Now, having become an Old Fart, my musical tastes are generally quieter, but I have a few frequencies at which I cannot hear at all out of one ear or the other. I can't understand conversation if there's a lot of background noise. I can't hear spring peepers in my right ear.


I'm a long ways from deaf, but I'm on the road there. And I have always, always, always worn hearing protection when operating machinery, though not when listening to music. I have to admit that I still look for the "11" setting on my car radio when Lars and the boys come on, but not if the dogs are riding with me.

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The following is from WebMD. It says that loud noise is a very major factor in hearing loss. I have always STAYED AWAY from concerts for that reason. I also have always used protective ear muffs when using power machinery. At age 64 I still have good hearing, so being aware of avoiding loud noise has paid off.


The problem is that the damage caused by loud noise is cumulative over time. At any one time you don't realize how much loud noise is hurting you, but if you expose your ears to that loud noise then it will damage them in the long run. And the damage is irreversible. An ounce of prevention is worth a ton of cure.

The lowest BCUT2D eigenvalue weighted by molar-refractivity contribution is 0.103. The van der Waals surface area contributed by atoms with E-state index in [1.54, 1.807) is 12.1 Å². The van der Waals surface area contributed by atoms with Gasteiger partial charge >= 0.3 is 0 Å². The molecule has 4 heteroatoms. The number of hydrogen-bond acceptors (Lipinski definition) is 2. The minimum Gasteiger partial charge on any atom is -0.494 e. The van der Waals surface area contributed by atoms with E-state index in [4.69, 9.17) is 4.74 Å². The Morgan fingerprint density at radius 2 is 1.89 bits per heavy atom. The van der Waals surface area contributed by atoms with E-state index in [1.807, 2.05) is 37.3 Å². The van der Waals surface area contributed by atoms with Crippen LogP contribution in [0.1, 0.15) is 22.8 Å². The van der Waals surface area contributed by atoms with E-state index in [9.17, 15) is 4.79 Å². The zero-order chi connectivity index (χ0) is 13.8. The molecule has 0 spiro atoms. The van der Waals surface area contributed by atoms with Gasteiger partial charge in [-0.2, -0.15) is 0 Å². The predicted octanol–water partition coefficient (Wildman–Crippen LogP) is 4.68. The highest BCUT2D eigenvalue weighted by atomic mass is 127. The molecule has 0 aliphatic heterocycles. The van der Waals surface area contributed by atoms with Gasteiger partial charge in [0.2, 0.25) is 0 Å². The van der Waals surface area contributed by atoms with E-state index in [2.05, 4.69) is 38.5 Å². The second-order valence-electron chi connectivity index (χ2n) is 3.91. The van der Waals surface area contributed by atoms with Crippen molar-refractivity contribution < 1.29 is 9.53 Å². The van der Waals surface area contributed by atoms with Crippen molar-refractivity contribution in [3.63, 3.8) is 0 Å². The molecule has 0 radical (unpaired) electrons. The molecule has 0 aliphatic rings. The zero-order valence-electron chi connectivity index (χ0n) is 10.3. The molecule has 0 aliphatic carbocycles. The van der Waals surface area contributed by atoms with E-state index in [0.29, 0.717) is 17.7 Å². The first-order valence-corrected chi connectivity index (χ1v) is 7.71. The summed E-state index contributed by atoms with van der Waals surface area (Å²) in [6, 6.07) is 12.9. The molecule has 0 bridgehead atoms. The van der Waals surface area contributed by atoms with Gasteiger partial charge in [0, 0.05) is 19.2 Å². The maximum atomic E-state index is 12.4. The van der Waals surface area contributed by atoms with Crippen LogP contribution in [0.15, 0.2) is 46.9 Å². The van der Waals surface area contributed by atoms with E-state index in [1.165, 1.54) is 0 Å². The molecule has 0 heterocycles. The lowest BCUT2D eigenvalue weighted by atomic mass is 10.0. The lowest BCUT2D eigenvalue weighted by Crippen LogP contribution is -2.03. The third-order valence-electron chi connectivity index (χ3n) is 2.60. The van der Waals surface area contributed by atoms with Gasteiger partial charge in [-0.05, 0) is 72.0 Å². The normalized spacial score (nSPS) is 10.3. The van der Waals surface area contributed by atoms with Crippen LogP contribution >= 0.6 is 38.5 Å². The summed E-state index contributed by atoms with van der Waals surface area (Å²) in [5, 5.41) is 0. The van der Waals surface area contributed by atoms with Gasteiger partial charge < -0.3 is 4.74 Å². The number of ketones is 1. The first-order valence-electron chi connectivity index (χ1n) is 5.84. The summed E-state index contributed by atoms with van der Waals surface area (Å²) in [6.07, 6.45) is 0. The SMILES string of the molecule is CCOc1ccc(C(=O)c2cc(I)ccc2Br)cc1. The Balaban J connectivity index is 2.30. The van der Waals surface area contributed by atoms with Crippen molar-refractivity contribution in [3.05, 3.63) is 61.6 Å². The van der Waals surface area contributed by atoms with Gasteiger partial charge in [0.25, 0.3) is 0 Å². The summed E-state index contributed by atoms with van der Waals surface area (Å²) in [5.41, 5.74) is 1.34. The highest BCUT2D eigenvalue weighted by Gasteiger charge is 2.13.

Noise Is a Leading Cause of Hearing Loss


By Dianne Lange Partie RN

WebMD Medical News


June 16, 2000 -- The world is a noisy place. Stereo headphones can blast music into both ears at sound levels equal to that of a diesel locomotive. Power tools meant for home use can create levels of noise once heard only by workers in high-risk occupations. Snowmobiles, leaf blowers, and motorcycles add to the din.


It's no wonder that noise-related hearing loss is the second most common form of acquired deafness (aging is in first place). And many experts believe that much of the hearing deficit that comes with increasing age is related to the cumulative effect of noise.


The inability to hear sounds at high frequencies, and the inability to understand speech -- the kind of hearing loss associated with noise -- is becoming such a problem that Peter M. Rabinowitz, MD, MPH, was prompted to review the causes and preventive steps for physicians in a recent issue of the American Family Physicians. "Physicians who stress preventive care should be aware of noise-induced hearing loss, since it is 100% preventable," Rabinowitz tells WebMD.